On February 27, 2019, Dowless was arrested after being indicted by a grand jury. He was charged with multiple counts related to illegal ballot handling and conspiracy in the 2016 and 2018 elections.[17][18] An additional four people who worked for him were also charged.[19]


  1. ^ Blinder, Alan (February 20, 2019). "Inside a Fly-by-Night Operation to Harvest Ballots in North Carolina". The New York Times.
  2. ^
  3. ^ a b Murphy, Brian; Portillo, Ely (December 3, 2018). "At center of voter fraud scandal, a convicted felon and 'grassroots' campaigner". The Charlotte Observer. Retrieved December 29, 2018.
  4. ^ Kane, Dan; Portillo, Ely (December 9, 2018). "'The guru of Bladen County' is at the center of NC's election troubles". The Charlotte Observer. Retrieved December 14, 2018.
  5. ^ a b c Bruno, Joe (December 19, 2018). "Election Fraud Investigation: Who is McCrae Dowless, man who appears to be center of 9th District investigation?". WSOC-TV. Retrieved February 16, 2019.
  6. ^ CNN, Eric Bradner, Adam Levy, Drew Griffin and Curt Devine. "Man at center of North Carolina election fraud probe turned in hundreds of absentee ballot requests". CNN.
  7. ^ a b Kamisar, Ben; Caldwell, Leigh Ann; Gardella, Rich (December 8, 2018). "Man at the center of North Carolina election fraud allegations has complicated past". NBC News. Retrieved December 20, 2018.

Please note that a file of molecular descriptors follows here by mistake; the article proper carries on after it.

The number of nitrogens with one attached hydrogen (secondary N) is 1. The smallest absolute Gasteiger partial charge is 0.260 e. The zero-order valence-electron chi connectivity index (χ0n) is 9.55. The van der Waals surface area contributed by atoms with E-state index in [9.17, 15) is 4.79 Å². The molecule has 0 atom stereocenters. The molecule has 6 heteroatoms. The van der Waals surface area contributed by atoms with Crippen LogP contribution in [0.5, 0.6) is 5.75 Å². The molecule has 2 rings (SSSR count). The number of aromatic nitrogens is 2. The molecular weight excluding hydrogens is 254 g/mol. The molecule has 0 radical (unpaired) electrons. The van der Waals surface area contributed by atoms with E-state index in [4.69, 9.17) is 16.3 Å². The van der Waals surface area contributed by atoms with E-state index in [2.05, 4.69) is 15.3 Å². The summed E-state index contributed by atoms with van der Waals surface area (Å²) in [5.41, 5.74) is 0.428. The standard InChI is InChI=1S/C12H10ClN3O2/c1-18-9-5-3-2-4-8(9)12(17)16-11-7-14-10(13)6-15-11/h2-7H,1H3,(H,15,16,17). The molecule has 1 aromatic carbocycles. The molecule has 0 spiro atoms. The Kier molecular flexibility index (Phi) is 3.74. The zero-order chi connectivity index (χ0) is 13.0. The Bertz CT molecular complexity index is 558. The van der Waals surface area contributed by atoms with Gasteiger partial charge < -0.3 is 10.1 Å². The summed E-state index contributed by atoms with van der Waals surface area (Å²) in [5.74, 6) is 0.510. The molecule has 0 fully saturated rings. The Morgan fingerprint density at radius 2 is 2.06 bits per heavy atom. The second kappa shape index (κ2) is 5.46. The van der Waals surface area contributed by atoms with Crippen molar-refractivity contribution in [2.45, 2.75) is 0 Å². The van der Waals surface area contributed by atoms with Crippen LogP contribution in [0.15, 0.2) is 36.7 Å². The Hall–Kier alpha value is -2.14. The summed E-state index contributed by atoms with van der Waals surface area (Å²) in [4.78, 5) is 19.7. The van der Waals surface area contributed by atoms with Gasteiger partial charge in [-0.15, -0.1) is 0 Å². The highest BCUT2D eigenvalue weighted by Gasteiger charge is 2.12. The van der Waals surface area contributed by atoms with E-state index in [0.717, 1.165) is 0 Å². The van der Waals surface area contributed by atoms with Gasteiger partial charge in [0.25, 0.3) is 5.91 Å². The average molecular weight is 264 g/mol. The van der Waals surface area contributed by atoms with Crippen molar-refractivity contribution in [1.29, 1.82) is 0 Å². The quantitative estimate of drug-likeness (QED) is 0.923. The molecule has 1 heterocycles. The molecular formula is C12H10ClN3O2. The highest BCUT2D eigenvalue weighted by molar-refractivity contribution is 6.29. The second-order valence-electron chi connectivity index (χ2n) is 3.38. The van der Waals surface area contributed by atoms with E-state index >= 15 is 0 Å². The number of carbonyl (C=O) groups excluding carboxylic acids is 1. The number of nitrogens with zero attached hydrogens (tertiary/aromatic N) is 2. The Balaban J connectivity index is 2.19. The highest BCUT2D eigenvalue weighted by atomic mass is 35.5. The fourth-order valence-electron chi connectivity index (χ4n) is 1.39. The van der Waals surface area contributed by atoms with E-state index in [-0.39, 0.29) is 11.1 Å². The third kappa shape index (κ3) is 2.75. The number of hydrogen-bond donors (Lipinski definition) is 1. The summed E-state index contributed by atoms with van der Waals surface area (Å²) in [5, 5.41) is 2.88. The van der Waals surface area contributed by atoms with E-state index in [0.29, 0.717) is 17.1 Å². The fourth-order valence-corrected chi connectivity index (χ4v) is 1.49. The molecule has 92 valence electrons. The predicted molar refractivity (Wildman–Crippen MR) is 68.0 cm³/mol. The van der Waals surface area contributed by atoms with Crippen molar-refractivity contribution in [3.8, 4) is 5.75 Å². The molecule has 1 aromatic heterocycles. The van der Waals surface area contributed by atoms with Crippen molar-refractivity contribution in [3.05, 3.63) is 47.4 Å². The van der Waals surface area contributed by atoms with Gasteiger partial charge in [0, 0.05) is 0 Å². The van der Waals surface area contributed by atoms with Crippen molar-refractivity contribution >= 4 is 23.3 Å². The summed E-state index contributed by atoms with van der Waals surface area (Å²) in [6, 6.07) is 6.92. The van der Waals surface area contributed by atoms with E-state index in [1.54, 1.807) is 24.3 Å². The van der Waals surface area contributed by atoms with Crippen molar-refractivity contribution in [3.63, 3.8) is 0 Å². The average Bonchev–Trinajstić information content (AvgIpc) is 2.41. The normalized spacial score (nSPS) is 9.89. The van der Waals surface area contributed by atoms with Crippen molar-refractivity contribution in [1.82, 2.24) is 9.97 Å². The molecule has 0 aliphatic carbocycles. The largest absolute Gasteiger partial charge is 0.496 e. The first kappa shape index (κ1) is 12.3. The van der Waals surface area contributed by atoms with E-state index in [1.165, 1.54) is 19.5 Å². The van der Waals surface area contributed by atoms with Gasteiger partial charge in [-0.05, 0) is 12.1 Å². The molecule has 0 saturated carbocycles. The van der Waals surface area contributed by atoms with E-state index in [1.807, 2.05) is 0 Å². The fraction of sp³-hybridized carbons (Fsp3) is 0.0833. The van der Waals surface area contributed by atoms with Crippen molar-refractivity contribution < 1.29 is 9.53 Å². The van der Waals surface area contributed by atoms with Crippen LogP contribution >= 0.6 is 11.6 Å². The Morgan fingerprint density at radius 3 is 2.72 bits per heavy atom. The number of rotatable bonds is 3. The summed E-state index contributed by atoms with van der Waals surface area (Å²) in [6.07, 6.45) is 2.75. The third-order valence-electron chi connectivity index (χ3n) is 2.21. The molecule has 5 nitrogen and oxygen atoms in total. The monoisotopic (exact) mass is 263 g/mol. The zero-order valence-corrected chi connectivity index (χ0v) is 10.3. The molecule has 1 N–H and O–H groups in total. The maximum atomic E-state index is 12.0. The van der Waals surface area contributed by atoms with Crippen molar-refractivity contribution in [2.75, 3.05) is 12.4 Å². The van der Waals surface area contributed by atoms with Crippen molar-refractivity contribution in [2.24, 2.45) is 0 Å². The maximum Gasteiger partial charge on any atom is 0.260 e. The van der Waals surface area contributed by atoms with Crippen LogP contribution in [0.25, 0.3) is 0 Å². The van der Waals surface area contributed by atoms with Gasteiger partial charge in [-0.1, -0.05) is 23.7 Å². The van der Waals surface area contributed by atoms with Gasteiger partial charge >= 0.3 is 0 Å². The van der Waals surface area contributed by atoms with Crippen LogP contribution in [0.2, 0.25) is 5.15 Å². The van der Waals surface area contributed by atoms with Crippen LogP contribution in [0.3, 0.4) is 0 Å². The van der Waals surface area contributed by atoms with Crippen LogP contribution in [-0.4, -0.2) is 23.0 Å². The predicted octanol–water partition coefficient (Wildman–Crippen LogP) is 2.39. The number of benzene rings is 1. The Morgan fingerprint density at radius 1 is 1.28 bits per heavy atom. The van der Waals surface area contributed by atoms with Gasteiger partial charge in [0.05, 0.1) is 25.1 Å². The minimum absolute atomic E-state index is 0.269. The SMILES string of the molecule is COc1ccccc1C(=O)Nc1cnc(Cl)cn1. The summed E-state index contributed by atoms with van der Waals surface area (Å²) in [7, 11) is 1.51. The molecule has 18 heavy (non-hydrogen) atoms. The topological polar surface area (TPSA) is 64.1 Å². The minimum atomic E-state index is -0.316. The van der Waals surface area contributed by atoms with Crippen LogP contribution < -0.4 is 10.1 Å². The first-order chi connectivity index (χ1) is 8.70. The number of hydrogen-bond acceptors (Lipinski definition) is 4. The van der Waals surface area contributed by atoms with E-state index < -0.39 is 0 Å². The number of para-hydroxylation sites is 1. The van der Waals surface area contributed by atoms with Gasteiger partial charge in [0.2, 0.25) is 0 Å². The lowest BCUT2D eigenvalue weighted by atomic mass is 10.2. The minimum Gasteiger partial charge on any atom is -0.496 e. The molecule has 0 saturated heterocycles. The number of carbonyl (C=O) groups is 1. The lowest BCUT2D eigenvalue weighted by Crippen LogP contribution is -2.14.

8. ^ "Harris McCready election & NC 9th District fraud allegations | News & Observer". Retrieved December 14, 2018.
  9. ^ Fausset, Richard (December 19, 2018). "North Carolina Election Contractor Was Investigated for Possible Fraud in 2016 Race - The New York Times". The New York Times. Retrieved December 20, 2018.
  10. ^ a b "Mark Harris hired McCrae Dowless in 9th District". Charlotte Observer. December 10, 2018. Retrieved December 14, 2018.
  11. ^ Fausset, Richard; Blinder, Alan; Dias, Elizabeth (December 14, 2018). "North Carolina Republican Says He Chose to Hire Controversial Operative - The New York Times". The New York Times. Retrieved December 20, 2018.
  12. ^ "NC voter fraud case: McCrae Dowless criminal record". Charlotte Observer. Retrieved December 14, 2018.
  13. ^ a b c Burns, Matthew (February 18, 2019). "Mark Harris consultant mad at GOP, Bladen operative over questionable absentee ballot effort". WRAL. Retrieved February 18, 2019.
  14. ^ "North Carolina officials sought to charge political operator | Don't Miss This". Retrieved December 20, 2018.
  15. ^ New NC elections board sets date for 9th District hearing, WRAL, February 4, 2019. Retrieved February 6, 2019.
  16. ^ a b c d Dalesio, Emery P. (February 18, 2019). "N Carolina elections head says ballots handled illegally". Yahoo News. Associated Press. Retrieved February 19, 2019.
  17. ^ Greenwood, Max (February 27, 2019). "NC political operative indicted in connection with alleged ballot-tampering scheme". The Hill. Retrieved February 27, 2019.
  18. ^ Dalesio, Emery P. (February 27, 2019). "Republican political operative at the center of the North Carolina ballot fraud scandal indicted on criminal charges". Business Insider. Retrieved February 27, 2019.
  19. ^ Drew, Jonathan; Dalesio, Emery P. (February 27, 2019). "Political operative in North Carolina election upended by fraud allegations is arrested, charged". Chicago Tribune. Retrieved February 27, 2019.